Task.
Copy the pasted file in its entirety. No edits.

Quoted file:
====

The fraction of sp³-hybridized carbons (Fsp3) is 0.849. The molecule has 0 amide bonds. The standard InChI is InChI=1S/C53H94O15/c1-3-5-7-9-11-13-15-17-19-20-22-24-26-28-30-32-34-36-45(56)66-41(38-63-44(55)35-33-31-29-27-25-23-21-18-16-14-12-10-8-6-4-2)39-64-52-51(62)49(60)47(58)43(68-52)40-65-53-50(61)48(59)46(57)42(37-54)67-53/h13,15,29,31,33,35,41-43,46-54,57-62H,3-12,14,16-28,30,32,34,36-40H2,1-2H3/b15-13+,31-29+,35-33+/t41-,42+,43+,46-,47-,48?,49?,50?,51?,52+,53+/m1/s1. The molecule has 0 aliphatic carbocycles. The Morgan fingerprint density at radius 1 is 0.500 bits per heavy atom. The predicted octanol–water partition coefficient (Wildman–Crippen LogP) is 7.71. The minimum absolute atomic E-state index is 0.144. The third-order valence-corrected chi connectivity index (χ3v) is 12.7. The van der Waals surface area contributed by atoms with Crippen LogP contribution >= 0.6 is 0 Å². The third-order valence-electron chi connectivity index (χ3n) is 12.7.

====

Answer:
The fraction of sp³-hybridized carbons (Fsp3) is 0.849. The molecule has 0 amide bonds. The standard InChI is InChI=1S/C53H94O15/c1-3-5-7-9-11-13-15-17-19-20-22-24-26-28-30-32-34-36-45(56)66-41(38-63-44(55)35-33-31-29-27-25-23-21-18-16-14-12-10-8-6-4-2)39-64-52-51(62)49(60)47(58)43(68-52)40-65-53-50(61)48(59)46(57)42(37-54)67-53/h13,15,29,31,33,35,41-43,46-54,57-62H,3-12,14,16-28,30,32,34,36-40H2,1-2H3/b15-13+,31-29+,35-33+/t41-,42+,43+,46-,47-,48?,49?,50?,51?,52+,53+/m1/s1. The molecule has 0 aliphatic carbocycles. The Morgan fingerprint density at radius 1 is 0.500 bits per heavy atom. The predicted octanol–water partition coefficient (Wildman–Crippen LogP) is 7.71. The minimum absolute atomic E-state index is 0.144. The third-order valence-corrected chi connectivity index (χ3v) is 12.7. The van der Waals surface area contributed by atoms with Crippen LogP contribution >= 0.6 is 0 Å². The third-order valence-electron chi connectivity index (χ3n) is 12.7.